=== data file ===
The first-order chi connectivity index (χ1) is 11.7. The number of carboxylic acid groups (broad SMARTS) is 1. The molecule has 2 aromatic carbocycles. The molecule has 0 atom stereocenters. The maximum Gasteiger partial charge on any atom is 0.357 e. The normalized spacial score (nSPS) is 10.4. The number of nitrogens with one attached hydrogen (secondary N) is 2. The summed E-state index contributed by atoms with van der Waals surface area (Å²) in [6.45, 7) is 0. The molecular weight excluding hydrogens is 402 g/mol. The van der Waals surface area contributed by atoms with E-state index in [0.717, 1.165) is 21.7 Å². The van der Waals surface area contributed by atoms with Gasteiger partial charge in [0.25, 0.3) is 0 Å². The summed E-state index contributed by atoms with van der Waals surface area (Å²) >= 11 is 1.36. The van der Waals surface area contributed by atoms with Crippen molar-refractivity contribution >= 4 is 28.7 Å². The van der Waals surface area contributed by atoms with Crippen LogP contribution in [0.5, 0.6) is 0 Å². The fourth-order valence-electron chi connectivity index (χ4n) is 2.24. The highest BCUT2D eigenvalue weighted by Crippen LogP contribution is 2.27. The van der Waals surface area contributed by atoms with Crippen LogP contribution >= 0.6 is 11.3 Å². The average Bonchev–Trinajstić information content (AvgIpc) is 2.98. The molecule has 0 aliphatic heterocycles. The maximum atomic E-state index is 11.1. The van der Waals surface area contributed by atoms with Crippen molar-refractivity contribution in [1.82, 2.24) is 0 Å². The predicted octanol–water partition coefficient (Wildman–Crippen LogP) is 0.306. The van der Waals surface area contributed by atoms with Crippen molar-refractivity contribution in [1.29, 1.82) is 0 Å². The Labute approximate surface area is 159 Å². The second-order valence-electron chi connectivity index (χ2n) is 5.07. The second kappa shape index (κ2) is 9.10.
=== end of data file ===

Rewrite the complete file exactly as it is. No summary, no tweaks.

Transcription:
The first-order chi connectivity index (χ1) is 11.7. The number of carboxylic acid groups (broad SMARTS) is 1. The molecule has 2 aromatic carbocycles. The molecule has 0 atom stereocenters. The maximum Gasteiger partial charge on any atom is 0.357 e. The normalized spacial score (nSPS) is 10.4. The number of nitrogens with one attached hydrogen (secondary N) is 2. The summed E-state index contributed by atoms with van der Waals surface area (Å²) in [6.45, 7) is 0. The molecular weight excluding hydrogens is 402 g/mol. The van der Waals surface area contributed by atoms with E-state index in [0.717, 1.165) is 21.7 Å². The van der Waals surface area contributed by atoms with Gasteiger partial charge in [0.25, 0.3) is 0 Å². The summed E-state index contributed by atoms with van der Waals surface area (Å²) >= 11 is 1.36. The van der Waals surface area contributed by atoms with Crippen molar-refractivity contribution >= 4 is 28.7 Å². The van der Waals surface area contributed by atoms with Crippen LogP contribution in [0.5, 0.6) is 0 Å². The fourth-order valence-electron chi connectivity index (χ4n) is 2.24. The highest BCUT2D eigenvalue weighted by Crippen LogP contribution is 2.27. The van der Waals surface area contributed by atoms with Crippen LogP contribution >= 0.6 is 11.3 Å². The average Bonchev–Trinajstić information content (AvgIpc) is 2.98. The molecule has 0 aliphatic heterocycles. The maximum atomic E-state index is 11.1. The van der Waals surface area contributed by atoms with Crippen molar-refractivity contribution in [1.82, 2.24) is 0 Å². The predicted octanol–water partition coefficient (Wildman–Crippen LogP) is 0.306. The van der Waals surface area contributed by atoms with Crippen molar-refractivity contribution in [1.29, 1.82) is 0 Å². The Labute approximate surface area is 159 Å². The second-order valence-electron chi connectivity index (χ2n) is 5.07. The second kappa shape index (κ2) is 9.10.